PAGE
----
I began to access language and movements that I had forgotten I knew how to do; attitudes that I had forgotten how to express. It was an out of body experience. The way I sat in my chair, the way I would raise my body and move over to the material pinned to the wall, study it, and sit back down in my seat. The words I would speak, and the way that I spoke them. The ways in which the space of the pin-up and the situation created by architectural critiques reactivated a dormant script in me, a script that I began to unconsciously access and then proceed to embody. I was following some form of direction that I had learned previously – and I realized that if I was to make myself heard, and to be taken seriously, I had to perform. A more important realization was in knowing exactly how to perform — how to be granted validation.
In approaching the practices of knowledge production and legitimation in architecture from a cultural perspective, and by recalling my own coming of awareness through this out body experience, I have come to recognize since that what architecture education really teaches you is this performance. I confronted it by staying close to my own body. The language, the codes of conduct, and ways of expressing a set of values were the lessons that I would have to learn. This was the skill I had to master in order to pass through the education, and to earn the degree.
In Towards a Politics of Location the poet and scholar Adrienne Rich recognizes locations as maps upon or within which she had been created and where she creates. She also sees these places as histories. She asks the reader to examine where they themselves were created and, critically, to not to begin with a continent, a country, or a house, but to start with the geography closest to themselves: their own body. She challenges the reader to locate the ground from which they speak. Being with the material of her own body, she confronts herself with the particularities of the facts of her race and her gender, not her gender and her race, in recalling where her body first entered the world – in a segregated hospital. She recognizes that she was defined by race before she was defined as female, and that this was to be a lifelong fact.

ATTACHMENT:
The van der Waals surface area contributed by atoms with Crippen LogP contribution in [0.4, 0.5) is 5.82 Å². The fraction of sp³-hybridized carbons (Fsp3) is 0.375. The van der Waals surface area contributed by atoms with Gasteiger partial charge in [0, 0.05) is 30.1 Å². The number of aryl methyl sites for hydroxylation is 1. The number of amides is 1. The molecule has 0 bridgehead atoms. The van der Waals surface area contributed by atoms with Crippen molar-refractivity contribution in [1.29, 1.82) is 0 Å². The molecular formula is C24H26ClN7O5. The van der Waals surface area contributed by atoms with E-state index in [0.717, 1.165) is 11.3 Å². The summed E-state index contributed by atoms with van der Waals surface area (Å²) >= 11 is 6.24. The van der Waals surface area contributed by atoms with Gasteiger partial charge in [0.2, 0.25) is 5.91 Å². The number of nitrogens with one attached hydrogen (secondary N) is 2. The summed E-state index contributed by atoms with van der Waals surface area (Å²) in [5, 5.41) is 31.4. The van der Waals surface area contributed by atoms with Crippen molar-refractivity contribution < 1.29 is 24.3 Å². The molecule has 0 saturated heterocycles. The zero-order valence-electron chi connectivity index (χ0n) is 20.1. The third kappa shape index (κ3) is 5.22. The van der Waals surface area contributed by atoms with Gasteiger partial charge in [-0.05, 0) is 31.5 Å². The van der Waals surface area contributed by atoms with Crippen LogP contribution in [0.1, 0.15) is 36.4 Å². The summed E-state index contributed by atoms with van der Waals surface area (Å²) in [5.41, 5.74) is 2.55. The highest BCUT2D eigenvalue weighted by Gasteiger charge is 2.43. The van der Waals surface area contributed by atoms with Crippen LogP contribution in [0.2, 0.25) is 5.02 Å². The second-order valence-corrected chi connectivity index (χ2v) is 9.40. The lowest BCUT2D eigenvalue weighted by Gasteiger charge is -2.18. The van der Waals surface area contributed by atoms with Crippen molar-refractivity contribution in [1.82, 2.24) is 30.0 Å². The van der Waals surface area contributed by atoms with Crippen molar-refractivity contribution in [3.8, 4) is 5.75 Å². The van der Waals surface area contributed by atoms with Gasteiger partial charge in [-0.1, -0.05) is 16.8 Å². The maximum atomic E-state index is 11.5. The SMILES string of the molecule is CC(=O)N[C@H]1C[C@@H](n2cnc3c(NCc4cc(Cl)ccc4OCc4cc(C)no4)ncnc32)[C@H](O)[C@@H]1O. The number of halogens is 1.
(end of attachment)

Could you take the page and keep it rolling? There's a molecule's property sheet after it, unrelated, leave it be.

The politics of location begins with her own body, but also begins with understanding that her own body has more than one identity: living a life being viewed and treated on account of her race first and foremost, and secondly by her gender. She was located by color and gender, but the implications of both appear mystified. The assumptions of racial and gender-based divisions are based on the notion that such divisions are neutral or natural, and not on the presumptions that there is one group that is the center of the universe while others are not. To locate herself in her own body means more than understanding what it means to be a woman; it also is about understanding and recognizing the places that her skin has taken her and the places that it has not.
Coming to an awareness of how I came to embody what I believed was expected of me in order to be validated and heard, I learned to acquire the architectural modes presented to me through architectural education. In the process of learning them, however, had I erased others? In being a ‘good student’, who strived to achieve the cultural prestige of architectural being, thinking and doing, had I come to reject other modes I had carried with me into education? If so, would I even be able to identify what those were? How different was my education from all other aspects of my life, what scripts have I been directed to perform, and of what had I come to reject and erase?
This question of erasure opens up to a broader discussion on value; of what is validated as valuable and what is not. Being with the material of my own body, I have come to locate my practice in bringing the matter of embodied experience to the center. This center focuses on the education and practice of creating and shaping the material conditions of our built environment. In other words, the creation and shaping of a history and discipline in which ‘the body’ has been often referred to as abstract, not including the fact that with a history of social imbalance within the discipline the body of the architect is presumed to take the shape of what it always has been. All this despite the fact that far from all bodies that pass through the field necessarily fits the discipline’s own frame of reference, nor that such narrow frames leave the discipline with an even narrower perspective.
This text has been edited as a short version. The original was published under the title ‘Out of Line: Erasure and Vulnerability as Sites of Subversion’ in Archifutures, Volume 6, Agency: A Field Guide to Reclaiming the Future of Architecture (ed.) Sophie Lovell, George Kafka &Beyond collective (dpr-barcelona: Barcelona 2020).